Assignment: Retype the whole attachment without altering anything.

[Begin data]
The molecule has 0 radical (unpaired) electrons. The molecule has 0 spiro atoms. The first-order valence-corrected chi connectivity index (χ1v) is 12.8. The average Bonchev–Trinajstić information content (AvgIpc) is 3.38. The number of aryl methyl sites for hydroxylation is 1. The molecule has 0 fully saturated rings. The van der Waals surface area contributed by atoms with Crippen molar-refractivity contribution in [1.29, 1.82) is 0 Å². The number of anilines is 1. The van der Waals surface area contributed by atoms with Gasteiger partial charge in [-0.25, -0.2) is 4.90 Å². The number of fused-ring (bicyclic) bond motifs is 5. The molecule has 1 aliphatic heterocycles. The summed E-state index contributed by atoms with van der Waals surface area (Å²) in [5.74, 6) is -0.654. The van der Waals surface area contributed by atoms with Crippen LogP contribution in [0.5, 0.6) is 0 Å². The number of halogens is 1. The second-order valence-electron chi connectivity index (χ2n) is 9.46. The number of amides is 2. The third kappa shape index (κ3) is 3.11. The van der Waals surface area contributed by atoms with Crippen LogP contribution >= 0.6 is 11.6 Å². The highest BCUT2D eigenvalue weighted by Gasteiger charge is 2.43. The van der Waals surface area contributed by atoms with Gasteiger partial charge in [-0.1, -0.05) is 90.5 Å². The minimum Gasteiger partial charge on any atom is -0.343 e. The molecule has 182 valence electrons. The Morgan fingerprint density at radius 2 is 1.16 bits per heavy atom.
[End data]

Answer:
The molecule has 0 radical (unpaired) electrons. The molecule has 0 spiro atoms. The first-order valence-corrected chi connectivity index (χ1v) is 12.8. The average Bonchev–Trinajstić information content (AvgIpc) is 3.38. The number of aryl methyl sites for hydroxylation is 1. The molecule has 0 fully saturated rings. The van der Waals surface area contributed by atoms with Crippen molar-refractivity contribution in [1.29, 1.82) is 0 Å². The number of anilines is 1. The van der Waals surface area contributed by atoms with Gasteiger partial charge in [-0.25, -0.2) is 4.90 Å². The number of fused-ring (bicyclic) bond motifs is 5. The molecule has 1 aliphatic heterocycles. The summed E-state index contributed by atoms with van der Waals surface area (Å²) in [5.74, 6) is -0.654. The van der Waals surface area contributed by atoms with Crippen LogP contribution in [0.5, 0.6) is 0 Å². The number of halogens is 1. The second-order valence-electron chi connectivity index (χ2n) is 9.46. The number of amides is 2. The third kappa shape index (κ3) is 3.11. The van der Waals surface area contributed by atoms with Crippen LogP contribution >= 0.6 is 11.6 Å². The highest BCUT2D eigenvalue weighted by Gasteiger charge is 2.43. The van der Waals surface area contributed by atoms with Gasteiger partial charge in [-0.1, -0.05) is 90.5 Å². The minimum Gasteiger partial charge on any atom is -0.343 e. The molecule has 182 valence electrons. The Morgan fingerprint density at radius 2 is 1.16 bits per heavy atom.